Posted in Social Media on 8:39 am
SXSW Interactive has come and gone, but there’s still plenty to learn. Here’s the second in a series of posts with insights & tips for non profits & foundations from SXSW.
Over the last year Planned Parenthood has given all non profits two strong examples on how to handle, and leverage, a communications crisis. First was in February of 2011 when congress voted to de-fund their critical healthcare services. Their response, the “I Stand with Planned Parenthood” campaign, mobilized thousands of supporters and kept their funding intact. Everything they learned from that campaign was employed again this last January when the Susan G. Komen Foundation announced it would also pull funding from Planned Parenthood.
Five current and past Planned Parenthood staffers who were instrumental in both of these campaigns shared at SXSW what made these campaigns successful and what the organization has learned.
Be there first – Both of these campaigns relied heavily on social media to provide supporters with updates and meaningful actions they could take to support Planned Parenthood. Before they ever asked for anything they had established their social media channels and a voice on them that people related to. We can rarely know when a PR crisis is going to hit our nonprofit but trying to build a community of advocates is much easier to do before then during.
“We already had a presence there (on social media channels). We were already engaging with the community when we needed them we were able to rely on them.” Gaby Lazzaro former Planned Parenthood staffer for Latino outreach.
Establish a tone – Planned Parenthood chose a “snarky, young feminist” for their social media voice, which is quite different from the tone you get from their official press releases. Doing this allowed them to build rapport with their audiences and match how they were feeling. This was exemplified with the strong & positive tone of “I stand with Planned Parenthood.”
“The type of content that you are creating (for your social channels), you’ve got to keep it flowing. Dynamic content that resonates with people will get shared. But not only the specific type of content but what are you saying behind it and what’s the feeling behind it. Because we wanted to go online and share our highs and lows with people. When we were outraged they were outraged. When we were happy they were happy. And to mirror one another’s feelings so it did feel like a community and everyday people were coming along for the ride.” Nakia Hansen, Dir, Social Media Strategy for The College Board & former Planned Parenthood staffer.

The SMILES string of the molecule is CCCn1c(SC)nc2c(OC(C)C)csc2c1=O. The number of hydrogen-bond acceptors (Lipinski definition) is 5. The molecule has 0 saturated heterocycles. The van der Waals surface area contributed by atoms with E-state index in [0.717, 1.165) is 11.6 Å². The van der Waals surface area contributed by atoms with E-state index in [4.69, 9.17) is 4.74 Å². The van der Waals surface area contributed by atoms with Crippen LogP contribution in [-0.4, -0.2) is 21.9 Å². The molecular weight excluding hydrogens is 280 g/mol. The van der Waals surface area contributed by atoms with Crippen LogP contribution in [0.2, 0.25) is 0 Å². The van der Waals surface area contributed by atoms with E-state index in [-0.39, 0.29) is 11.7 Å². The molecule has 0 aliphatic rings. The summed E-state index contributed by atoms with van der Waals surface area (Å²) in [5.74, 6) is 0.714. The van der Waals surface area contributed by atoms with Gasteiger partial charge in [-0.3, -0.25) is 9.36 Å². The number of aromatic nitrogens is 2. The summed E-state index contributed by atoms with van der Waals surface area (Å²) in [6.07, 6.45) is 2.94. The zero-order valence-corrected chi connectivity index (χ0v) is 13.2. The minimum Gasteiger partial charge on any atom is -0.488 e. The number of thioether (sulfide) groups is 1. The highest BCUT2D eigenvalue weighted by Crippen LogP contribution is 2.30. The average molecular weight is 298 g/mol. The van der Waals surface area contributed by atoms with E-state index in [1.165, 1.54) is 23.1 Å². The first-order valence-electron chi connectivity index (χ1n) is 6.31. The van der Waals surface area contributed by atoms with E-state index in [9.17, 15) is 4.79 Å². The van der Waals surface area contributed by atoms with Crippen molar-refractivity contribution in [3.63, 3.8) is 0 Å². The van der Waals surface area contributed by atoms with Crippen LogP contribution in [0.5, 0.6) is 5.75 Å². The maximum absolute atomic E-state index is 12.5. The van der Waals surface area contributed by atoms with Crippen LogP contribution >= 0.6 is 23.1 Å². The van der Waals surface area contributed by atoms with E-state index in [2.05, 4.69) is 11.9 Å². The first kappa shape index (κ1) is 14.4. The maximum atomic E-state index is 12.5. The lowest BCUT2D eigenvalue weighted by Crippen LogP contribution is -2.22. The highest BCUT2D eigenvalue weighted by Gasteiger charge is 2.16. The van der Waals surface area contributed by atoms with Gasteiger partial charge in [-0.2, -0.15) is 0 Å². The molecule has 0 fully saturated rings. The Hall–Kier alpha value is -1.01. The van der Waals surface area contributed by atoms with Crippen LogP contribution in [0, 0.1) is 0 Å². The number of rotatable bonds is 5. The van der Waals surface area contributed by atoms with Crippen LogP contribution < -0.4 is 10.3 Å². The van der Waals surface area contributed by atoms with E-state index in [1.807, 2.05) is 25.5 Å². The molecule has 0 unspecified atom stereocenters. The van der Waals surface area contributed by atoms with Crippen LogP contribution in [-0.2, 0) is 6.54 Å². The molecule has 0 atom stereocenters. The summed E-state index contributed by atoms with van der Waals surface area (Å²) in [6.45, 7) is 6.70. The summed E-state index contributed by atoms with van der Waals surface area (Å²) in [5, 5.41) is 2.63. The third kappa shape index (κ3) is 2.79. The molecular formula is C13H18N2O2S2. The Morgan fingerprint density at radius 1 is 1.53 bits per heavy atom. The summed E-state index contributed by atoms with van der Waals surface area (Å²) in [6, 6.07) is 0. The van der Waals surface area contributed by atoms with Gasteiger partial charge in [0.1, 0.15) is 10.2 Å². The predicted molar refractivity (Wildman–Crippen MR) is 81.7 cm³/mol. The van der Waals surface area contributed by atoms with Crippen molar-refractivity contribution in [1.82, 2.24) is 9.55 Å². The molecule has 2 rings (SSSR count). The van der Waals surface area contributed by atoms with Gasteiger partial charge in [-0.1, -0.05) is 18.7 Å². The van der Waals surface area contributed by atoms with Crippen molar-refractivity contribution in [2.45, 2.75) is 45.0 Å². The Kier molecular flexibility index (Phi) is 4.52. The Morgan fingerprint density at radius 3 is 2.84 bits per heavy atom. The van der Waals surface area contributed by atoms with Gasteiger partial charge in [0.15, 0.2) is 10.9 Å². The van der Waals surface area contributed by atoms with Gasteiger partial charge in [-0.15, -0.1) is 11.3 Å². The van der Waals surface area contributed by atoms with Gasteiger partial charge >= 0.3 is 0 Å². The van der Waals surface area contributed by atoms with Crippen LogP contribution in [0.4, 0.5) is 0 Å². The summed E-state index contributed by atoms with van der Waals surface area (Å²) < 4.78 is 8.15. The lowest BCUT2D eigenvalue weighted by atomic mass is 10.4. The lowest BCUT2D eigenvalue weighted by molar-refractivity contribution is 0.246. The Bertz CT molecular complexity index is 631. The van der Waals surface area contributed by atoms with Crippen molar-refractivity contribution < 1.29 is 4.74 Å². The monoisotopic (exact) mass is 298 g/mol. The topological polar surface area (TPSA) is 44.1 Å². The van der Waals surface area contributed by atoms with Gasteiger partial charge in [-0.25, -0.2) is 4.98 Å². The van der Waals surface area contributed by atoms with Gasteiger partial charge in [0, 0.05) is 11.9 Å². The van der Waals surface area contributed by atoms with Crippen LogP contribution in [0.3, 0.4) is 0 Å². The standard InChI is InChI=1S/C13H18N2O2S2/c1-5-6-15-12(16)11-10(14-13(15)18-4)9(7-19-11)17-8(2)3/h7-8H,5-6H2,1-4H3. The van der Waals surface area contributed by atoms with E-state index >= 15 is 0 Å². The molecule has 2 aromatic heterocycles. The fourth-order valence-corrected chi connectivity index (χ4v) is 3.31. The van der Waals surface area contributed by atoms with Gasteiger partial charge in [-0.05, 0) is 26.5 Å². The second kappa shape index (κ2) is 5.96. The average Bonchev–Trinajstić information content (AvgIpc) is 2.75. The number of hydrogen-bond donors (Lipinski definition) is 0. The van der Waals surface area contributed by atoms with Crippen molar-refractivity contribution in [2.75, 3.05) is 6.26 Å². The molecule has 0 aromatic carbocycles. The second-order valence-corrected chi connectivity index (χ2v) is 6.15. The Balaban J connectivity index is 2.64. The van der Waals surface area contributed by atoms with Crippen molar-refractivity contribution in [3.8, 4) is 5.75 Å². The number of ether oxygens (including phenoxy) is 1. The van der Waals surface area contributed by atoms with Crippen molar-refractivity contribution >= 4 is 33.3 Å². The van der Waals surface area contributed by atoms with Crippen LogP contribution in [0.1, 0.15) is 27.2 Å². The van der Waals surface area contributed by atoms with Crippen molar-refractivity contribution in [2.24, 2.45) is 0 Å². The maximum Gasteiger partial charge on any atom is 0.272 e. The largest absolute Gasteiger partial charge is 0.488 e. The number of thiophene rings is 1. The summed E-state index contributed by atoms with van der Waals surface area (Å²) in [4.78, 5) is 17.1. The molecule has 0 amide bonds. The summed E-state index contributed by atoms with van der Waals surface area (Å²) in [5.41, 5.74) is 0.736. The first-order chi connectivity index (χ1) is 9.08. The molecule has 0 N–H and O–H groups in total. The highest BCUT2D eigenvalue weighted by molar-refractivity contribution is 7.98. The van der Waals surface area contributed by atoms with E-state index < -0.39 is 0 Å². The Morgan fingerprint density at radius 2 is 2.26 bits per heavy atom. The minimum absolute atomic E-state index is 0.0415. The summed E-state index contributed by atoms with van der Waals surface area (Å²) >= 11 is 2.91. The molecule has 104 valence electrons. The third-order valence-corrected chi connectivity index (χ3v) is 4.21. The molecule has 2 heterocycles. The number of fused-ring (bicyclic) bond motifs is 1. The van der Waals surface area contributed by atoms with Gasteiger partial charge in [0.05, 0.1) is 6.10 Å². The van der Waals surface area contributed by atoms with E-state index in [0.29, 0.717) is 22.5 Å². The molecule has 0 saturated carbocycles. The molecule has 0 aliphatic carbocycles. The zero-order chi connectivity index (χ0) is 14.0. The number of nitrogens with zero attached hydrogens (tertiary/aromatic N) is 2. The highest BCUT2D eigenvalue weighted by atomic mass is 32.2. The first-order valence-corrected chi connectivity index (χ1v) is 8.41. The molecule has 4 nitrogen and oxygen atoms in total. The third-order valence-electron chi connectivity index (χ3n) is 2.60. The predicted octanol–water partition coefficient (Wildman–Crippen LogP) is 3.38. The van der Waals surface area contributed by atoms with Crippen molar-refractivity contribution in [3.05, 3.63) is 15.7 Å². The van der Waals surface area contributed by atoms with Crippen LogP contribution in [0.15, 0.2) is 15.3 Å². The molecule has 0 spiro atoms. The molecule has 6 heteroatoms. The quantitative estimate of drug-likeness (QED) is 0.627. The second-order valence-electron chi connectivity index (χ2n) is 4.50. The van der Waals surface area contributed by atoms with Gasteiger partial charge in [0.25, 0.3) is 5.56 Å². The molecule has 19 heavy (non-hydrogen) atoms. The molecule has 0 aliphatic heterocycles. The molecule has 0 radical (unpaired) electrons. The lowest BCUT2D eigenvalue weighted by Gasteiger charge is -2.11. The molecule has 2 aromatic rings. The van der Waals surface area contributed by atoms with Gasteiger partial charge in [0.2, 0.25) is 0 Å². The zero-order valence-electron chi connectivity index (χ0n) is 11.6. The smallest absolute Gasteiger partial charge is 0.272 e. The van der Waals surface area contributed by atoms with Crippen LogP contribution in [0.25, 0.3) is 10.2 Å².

Timely & coordinated- Planned Parenthood used social media for what it is good for – quick and rapid responses that allowed them to take early control of the message. They also sent out emails and placed ads on Facebook when both these crises hit. They emphasized that even if you’re waiting on senior staffers to tell you what the message is in a crisis that you need to at least acknowledge that something is happening and that you’re on it.
Don’t forget your website – Social media is great for engaging people with calls to action and giving them content to share with their networks. But don’t forget about the people who are typing into search engines or just becoming aware of your campaign. Have a hub on your website with the backstory, calls to actions and ways to get involved. Things move fast on social media so your website is the place for evergreen content that people can refer to weeks or months later.
“Speaking of the website, when something like this is going on (large advocacy campaign) there are people who won’t go to your Facebook page so that’s why it’s so important to have a hub and place where you can put all these things (calls to action). So it’s not just about slapping up your press releases and doing everything on Facebook. You really have to have a place or page with everything that people need to know on the issue.” Heather Holdridge, Director of Digital Strategy, Advocacy and Fundraising Planned Parenthood Federation of America
ABC – Always be communicating. The Planned Parenthood staffers shared that although it was critical to keep their external supporters up to date it was just as important that they communicated amongst each other internally. During both crises they had daily staff huddles to stay coordinated.
Know what you can do & let the community do the rest- During the height of the Komen controversy Planned Parenthood logged 1.5M tweets with tags on either Komen or Planned Parenthood, whereas the Super Bowl commercials garnered only 960K tweets.
“There was an interest in this and there was no way that we as an organization could either control or keep up with that volume. So it was important to understand where were the places in which we wanted to engage and the places in which we were going to let the community do what they were going to do and spread the message themselves in their own words and on their own terms.” Heather Holdridge, Director of Digital Strategy, Advocacy and Fundraising Planned Parenthood Federation of America.
An example of this was the Planned Parenthood Saved Me Tumblr started by @randomdeanna without Planned Parenthood’s knowledge or consent. The stories shared on this blog were very powerful & probably even more so since Planned Parenthood hadn’t initiated them.
Many thanks to all the Planned Parenthood staff who spoke at SXSW and shared your insights. For more on this great panel be sure and check out Amy Sample Ward’s write up in the Nonprofit Times.